Art Analysis: Colin See-Paynton

Surprise, surprise! We’re going to talk about more printmakers on my blog for the Art Analysis assignment.



Brown Trout Rising, Colin See-Paynton (See-Paynton, 2013)

Colin See-Paynton is at the top of my list of all-time favorite printmakers ever. His mastered technique is wood engraving and he works in a small studio in the U.K. countryside. Wood engraving is a process originating in 1768 that uses the end grain of wood as the matrix, but is printed in the intaglio method rather than relief. It’s the best of the black and white contrast of wood block relief printing with the detail offered by etching burins and intaglio printing processes (Green, 2010).

Brown Trout Rising is one of the prints in his collection called Fish and Fowl that attracts me most. The tone or value of the image tends toward the darker side of the spectrum, save for the very light ripples. I particularly enjoy the gradation in tone from the top right down to the bottom center from light to dark, yet the bird at the top is the darkest value in the entire print. The gradation of value creates a subtle base to place higher contrast shapes and subjects on.

Texture is an important design element for printmakers, and See-Paynton gives a variety of texture in the image with the fish scales and more delicate halftone in the water ripple forms. Having a textured print also is a point of technique. Textured images help to make a consistent edition of prints, as large areas that pick up ink on a plate are more prone to printing inconsistently.

Shape and space are two elements I feel play together in See-Paynton’s print Brown Trout Rising, as he creates depth in his image by how shapes are angled in the space and how they are layered over each other. The curved, lightest value ripple shapes are placed in a layer over the trout, but underneath the the bird. This gives us a point of reference for the depth of the image: the bird is flying over the water, which the trout are underneath. If the shapes of the trout were positioned over the shape of the ripple, the trout would no longer appear to be under the water. The trouts’ heads being at the center of the ripple, which radiates through the piece, creates a gentle movement within the space.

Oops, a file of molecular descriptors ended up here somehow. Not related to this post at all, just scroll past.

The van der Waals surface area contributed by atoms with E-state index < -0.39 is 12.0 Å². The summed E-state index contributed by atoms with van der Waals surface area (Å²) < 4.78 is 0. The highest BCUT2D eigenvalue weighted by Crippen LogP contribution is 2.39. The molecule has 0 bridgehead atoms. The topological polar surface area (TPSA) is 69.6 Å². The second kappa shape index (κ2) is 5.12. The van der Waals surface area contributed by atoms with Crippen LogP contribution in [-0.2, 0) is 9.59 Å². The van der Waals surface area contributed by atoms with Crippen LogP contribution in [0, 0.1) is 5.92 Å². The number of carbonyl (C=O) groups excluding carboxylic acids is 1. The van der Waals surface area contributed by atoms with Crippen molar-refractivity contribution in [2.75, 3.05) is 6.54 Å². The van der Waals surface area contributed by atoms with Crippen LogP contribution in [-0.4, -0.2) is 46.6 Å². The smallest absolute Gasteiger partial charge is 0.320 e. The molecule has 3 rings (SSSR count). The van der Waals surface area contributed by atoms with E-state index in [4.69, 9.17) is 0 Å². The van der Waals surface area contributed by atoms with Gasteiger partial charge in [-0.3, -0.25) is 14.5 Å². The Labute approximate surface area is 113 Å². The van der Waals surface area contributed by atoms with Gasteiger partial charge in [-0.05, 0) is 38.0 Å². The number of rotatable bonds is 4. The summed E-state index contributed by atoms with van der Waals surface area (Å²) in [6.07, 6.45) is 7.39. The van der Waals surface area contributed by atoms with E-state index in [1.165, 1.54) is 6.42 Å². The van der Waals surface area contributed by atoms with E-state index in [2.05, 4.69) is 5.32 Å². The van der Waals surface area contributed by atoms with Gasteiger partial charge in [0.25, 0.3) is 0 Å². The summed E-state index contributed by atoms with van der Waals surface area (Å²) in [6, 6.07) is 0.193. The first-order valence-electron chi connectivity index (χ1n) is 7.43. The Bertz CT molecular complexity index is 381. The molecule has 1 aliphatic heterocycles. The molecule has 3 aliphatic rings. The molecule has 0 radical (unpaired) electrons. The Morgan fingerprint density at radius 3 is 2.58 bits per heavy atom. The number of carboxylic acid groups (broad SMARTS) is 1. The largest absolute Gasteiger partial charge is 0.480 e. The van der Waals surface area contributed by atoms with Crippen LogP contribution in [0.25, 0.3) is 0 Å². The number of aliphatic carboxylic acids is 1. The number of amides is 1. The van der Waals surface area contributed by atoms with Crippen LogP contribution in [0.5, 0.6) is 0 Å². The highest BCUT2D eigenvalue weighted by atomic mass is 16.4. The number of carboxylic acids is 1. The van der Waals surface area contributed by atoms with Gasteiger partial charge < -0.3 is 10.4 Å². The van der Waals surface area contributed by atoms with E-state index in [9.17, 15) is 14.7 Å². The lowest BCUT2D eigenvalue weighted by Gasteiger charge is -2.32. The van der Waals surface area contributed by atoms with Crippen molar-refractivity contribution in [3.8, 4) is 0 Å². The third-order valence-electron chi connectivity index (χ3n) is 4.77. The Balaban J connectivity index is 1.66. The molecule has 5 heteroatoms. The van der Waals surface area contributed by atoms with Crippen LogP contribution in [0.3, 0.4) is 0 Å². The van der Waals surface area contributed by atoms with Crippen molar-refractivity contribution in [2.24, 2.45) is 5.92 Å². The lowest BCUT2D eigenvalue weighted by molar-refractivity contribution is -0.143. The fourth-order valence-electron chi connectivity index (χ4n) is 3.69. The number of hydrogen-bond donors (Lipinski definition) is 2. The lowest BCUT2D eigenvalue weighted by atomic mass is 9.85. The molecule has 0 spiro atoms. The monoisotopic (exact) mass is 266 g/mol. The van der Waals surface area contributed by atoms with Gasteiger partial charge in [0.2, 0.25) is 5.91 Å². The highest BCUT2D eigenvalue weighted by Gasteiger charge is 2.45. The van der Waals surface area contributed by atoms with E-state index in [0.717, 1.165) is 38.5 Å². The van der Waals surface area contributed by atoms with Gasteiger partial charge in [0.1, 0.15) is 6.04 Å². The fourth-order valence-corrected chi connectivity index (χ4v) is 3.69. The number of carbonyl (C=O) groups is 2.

Aside from the technical elements of design, Colin See-Paynton’s work speaks to me as a person who appreciates nature. I grew up on Kodiak Island, so subject matter relating to marine or any aquatic habitat piques my interest on a very personal level. His keen observation of the natural world, specifically anatomy of animals and their relationships to their habitat is important to me as an artist now living in a state park and critical habitat area.

Works Cited

Green, Nancy E. (2010) End grain: A history of wood engraving. Available at: (Accessed: 20 January 2017).

See-Paynton, C. (2013) Artist’s shop. Available at: (Accessed: 20 January 2017).



2 thoughts on “Art Analysis: Colin See-Paynton

  1. When I first looked at your painting I thought of Grand Canyon and then I looked closely and I saw fish and bird flying. I love fishing up river and starting last year I kept seeing fish following my reel and it looks so fake. I can also imagine the fish going up for quick air and I just love the reaction of my babies when they see a fish. In real life I already see painting and I share it with everyone and it’s priceless! Thanks for the painting and memories of fishing season.


  2. The shapes and space of the image really do create another dimension in the engraving. It gives such a sense of depth, looking at it makes it seem like it’s almost moving.

    On first glance, the engraving looked to me like an abstract city, with the white being the roads and the fish like buildings. it almost conveys an immense sense of civilization to the viewer, with it’s depth and sense of vastness.


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